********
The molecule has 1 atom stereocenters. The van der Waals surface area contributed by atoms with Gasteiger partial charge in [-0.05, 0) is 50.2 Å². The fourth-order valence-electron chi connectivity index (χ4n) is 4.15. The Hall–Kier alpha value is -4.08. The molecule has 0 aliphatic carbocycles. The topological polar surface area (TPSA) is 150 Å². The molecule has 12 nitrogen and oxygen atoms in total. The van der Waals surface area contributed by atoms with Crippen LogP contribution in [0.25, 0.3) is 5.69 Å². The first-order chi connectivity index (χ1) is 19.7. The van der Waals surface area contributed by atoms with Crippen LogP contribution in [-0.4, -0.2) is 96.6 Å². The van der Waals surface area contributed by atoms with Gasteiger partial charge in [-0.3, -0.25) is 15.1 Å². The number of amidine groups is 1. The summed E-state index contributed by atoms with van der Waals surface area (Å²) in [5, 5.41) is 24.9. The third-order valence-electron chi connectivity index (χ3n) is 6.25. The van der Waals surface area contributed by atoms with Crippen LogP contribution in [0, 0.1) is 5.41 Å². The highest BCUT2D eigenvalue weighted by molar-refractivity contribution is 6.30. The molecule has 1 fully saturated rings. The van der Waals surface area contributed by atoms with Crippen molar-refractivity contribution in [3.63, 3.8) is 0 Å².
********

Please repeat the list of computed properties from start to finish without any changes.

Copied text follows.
The molecule has 1 atom stereocenters. The van der Waals surface area contributed by atoms with Gasteiger partial charge in [-0.05, 0) is 50.2 Å². The fourth-order valence-electron chi connectivity index (χ4n) is 4.15. The Hall–Kier alpha value is -4.08. The molecule has 0 aliphatic carbocycles. The topological polar surface area (TPSA) is 150 Å². The molecule has 12 nitrogen and oxygen atoms in total. The van der Waals surface area contributed by atoms with Crippen LogP contribution in [0.25, 0.3) is 5.69 Å². The first-order chi connectivity index (χ1) is 19.7. The van der Waals surface area contributed by atoms with Crippen LogP contribution in [-0.4, -0.2) is 96.6 Å². The van der Waals surface area contributed by atoms with Gasteiger partial charge in [-0.3, -0.25) is 15.1 Å². The number of amidine groups is 1. The summed E-state index contributed by atoms with van der Waals surface area (Å²) in [5, 5.41) is 24.9. The third-order valence-electron chi connectivity index (χ3n) is 6.25. The van der Waals surface area contributed by atoms with Crippen LogP contribution in [0, 0.1) is 5.41 Å². The highest BCUT2D eigenvalue weighted by molar-refractivity contribution is 6.30. The molecule has 1 fully saturated rings. The van der Waals surface area contributed by atoms with Crippen molar-refractivity contribution in [3.63, 3.8) is 0 Å².